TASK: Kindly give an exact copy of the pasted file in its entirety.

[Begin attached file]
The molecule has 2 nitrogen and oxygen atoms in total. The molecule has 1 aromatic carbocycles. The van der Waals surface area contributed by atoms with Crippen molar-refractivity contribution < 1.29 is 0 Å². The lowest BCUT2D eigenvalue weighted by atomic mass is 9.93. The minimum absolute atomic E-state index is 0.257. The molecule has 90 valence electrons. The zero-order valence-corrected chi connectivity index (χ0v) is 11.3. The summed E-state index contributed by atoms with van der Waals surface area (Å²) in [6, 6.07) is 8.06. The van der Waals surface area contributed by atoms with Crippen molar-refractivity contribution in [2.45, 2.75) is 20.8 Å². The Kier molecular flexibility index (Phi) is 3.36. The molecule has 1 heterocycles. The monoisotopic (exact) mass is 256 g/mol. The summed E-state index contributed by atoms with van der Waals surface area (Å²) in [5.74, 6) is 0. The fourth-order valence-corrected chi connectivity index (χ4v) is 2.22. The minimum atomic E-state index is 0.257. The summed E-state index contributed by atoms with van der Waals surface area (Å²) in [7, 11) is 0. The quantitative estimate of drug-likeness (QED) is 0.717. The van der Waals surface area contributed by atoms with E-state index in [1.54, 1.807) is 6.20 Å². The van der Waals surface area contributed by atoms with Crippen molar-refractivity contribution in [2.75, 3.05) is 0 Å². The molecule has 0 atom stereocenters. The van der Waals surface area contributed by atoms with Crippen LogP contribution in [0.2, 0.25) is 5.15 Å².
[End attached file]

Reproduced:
The molecule has 2 nitrogen and oxygen atoms in total. The molecule has 1 aromatic carbocycles. The van der Waals surface area contributed by atoms with Crippen molar-refractivity contribution < 1.29 is 0 Å². The lowest BCUT2D eigenvalue weighted by atomic mass is 9.93. The minimum absolute atomic E-state index is 0.257. The molecule has 90 valence electrons. The zero-order valence-corrected chi connectivity index (χ0v) is 11.3. The summed E-state index contributed by atoms with van der Waals surface area (Å²) in [6, 6.07) is 8.06. The van der Waals surface area contributed by atoms with Crippen molar-refractivity contribution in [2.45, 2.75) is 20.8 Å². The Kier molecular flexibility index (Phi) is 3.36. The molecule has 1 heterocycles. The monoisotopic (exact) mass is 256 g/mol. The summed E-state index contributed by atoms with van der Waals surface area (Å²) in [5.74, 6) is 0. The fourth-order valence-corrected chi connectivity index (χ4v) is 2.22. The minimum atomic E-state index is 0.257. The summed E-state index contributed by atoms with van der Waals surface area (Å²) in [7, 11) is 0. The quantitative estimate of drug-likeness (QED) is 0.717. The van der Waals surface area contributed by atoms with E-state index in [1.54, 1.807) is 6.20 Å². The van der Waals surface area contributed by atoms with Crippen molar-refractivity contribution in [2.75, 3.05) is 0 Å². The molecule has 0 atom stereocenters. The van der Waals surface area contributed by atoms with Crippen LogP contribution in [0.2, 0.25) is 5.15 Å².